Is it possible to invent a meaningful food culture for a place that doesn’t have one? Radio presenter and food consultant Simon Preston has based his BBC Radio 4 series “The Town is the Menu” on this very question. In the five-episode run, Preston travels to small markets across the UK, where generations have abandoned eel, renounced mutton, given up kippers in favour of egg and chips, beef burgers, even sushi.
In Barnard Castle, a town in Teesdale, in England’s north, Preston interviewed local historians, antiquiers and chefs about the area’s natural assets – the biggest juniper forest in England, for instance. Then they collaborated on a meal that the most famous native, Richard III, might have dined on: venison and pheasant with juniper berries; potato mash with wild garlic; and wild boar sausage with local honey (though the boar was impossible to source, so they substituted pork).
Will it stick, this idea of eating not just locally but patriotically? Or are we all doomed to be taken over by Big Food?Read More
One woman’s personal exploration into global perceptions of beauty was doing the rounds on social media last week. Ester Honig, a freelance American journalist, sent an image of herself to graphic designers in 25 different countries, with a simple brief: “make me beautiful”. The outcome of the creative translation experiment is an intriguing series of before and after photographs, documenting the designers’ digital permutations. Localisations of beauty differed vastly, with some even altering eye colour and skin tone.Read More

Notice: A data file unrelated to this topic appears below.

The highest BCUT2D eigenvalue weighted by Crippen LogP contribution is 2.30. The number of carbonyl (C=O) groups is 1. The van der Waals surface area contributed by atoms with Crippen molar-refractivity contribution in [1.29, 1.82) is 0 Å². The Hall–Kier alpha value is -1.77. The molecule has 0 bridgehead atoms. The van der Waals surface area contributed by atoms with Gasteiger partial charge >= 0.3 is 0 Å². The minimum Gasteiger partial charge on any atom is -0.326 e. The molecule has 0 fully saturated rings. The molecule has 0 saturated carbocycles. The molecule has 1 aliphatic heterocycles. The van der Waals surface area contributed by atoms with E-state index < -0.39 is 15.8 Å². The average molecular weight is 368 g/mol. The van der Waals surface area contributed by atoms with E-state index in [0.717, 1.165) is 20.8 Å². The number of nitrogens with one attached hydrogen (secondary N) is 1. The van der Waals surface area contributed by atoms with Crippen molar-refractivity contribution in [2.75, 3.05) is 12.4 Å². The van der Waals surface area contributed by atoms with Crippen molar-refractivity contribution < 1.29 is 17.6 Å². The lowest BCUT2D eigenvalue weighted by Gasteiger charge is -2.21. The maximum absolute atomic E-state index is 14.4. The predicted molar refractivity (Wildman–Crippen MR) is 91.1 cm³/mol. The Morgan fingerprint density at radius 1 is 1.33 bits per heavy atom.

Impossible to Translate Words into Images? How an Obsessive Blockbuster French Director Proved Hollywood Wrong…
The film adaptation of Reif Larson’s 2009 novel, The Selected Works of TS Spivet, was released in cinemas on Friday, 13 June. This is somewhat remarkable, considering that the book was initially deemed “unfilmable”. In a recent interview in the Guardian, Larson explains that, despite a flurry of initial interest from Hollywood agents, the book was too challenging to adapt for cinema. So when he unexpectedly received an e-mail from the filmmaker Jean-Pierre Jeunet (of Amélie fame), he was astonished. Jeunet wrote that he was “smitten” with the novel and wanted to make the film. Thus began the intricate process of translating the novel; by rearranging sequences, adapting characters and re-ordering scenes, Jeunet deconstructed the book piece-by-piece to re-create the story.Read More